Article Text

PDF
Sorting out the inherited neuropathies
  1. Mary M Reilly
  1. Consultant Neurologist and Honorary Senior Lecturer, Centre for Neuromuscular Disease and Department of Molecular Neurosciences, National Hospital for Neurology and Neurosurgery and Institute of Neurology, Queen Square, London WC1N 3BG, UK; m.reilly@ion.ucl.ac.uk

    Statistics from Altmetric.com

    The inherited neuropathies are a large heterogeneous group which can be divided into those where the neuropathy is the sole or primary part of the disease, and those where it is part of a more widespread neurological or multisystem disorder (table 1). Here I will concentrate on the former group, especially Charcot-Marie-Tooth (CMT) disease and related disorders, with a particular emphasis on the diagnostic approach from a practising clinician’s perspective.

    View this table:
    Table 1

    Classification of the inherited neuropathies

    CHARCOT-MARIE-TOOTH DISEASE AND RELATED DISORDERS

    Charcot-Marie-Tooth disease is not so much a single disease as a clinically and genetically heterogeneous group of inherited neuropathies, but for simplicity all types of CMT will just be referred to as CMT throughout this review. They are relatively common with an overall prevalence of 1 in 2500.1 CMT is also referred to as hereditary motor and sensory neuropathy (HMSN) but CMT is the preferred term.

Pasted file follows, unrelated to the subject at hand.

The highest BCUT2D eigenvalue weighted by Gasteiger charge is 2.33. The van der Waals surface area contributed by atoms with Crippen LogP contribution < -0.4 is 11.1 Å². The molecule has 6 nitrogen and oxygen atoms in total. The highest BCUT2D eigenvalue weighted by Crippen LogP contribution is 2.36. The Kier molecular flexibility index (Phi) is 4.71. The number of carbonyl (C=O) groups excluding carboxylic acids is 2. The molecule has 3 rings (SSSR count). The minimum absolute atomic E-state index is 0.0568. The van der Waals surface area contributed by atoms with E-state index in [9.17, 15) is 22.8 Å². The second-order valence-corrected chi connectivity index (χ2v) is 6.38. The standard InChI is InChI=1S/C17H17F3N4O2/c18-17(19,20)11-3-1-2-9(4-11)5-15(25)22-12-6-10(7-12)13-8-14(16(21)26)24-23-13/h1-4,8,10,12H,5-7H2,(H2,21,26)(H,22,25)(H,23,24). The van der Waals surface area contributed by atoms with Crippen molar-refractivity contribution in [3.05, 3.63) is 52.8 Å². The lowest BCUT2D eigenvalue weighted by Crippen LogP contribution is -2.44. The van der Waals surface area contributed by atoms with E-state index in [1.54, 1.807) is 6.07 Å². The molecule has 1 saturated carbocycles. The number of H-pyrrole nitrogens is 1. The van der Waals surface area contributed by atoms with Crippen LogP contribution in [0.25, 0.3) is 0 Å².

CMT is characterised clinically by distal muscle wasting and weakness, reduced tendon reflexes, impaired distal sensation and variable foot deformity, and neurophysiologically by a motor and sensory neuropathy. There is a wide variation in the age of onset and severity, depending to a large extent on the underlying genetic defect. Traditional clinical classifications differentiate between:

    • CMT, with its clear motor and sensory involvement;

    • hereditary sensory and autonomic neuropathy (HSAN), with much more sensory and autonomic but fewer motor features; and

    • distal hereditary motor neuropathy (dHMN), which is only motor.

    However, recent genetic findings have shown that certain forms of CMT and HSAN are very difficult to distinguish clinically despite being caused by mutations in different genes, and certain recently described genes for axonal CMT also cause forms of dHMN—that is, the same phenotype can be caused by different genes, and the same gene can cause different phenotypes. As there have now been more than 30 causative genes described …

    View Full Text

    Request permissions

    If you wish to reuse any or all of this article please use the link below which will take you to the Copyright Clearance Center’s RightsLink service. You will be able to get a quick price and instant permission to reuse the content in many different ways.

    Linked Articles

    • From the editor's desk
      Charles Warlow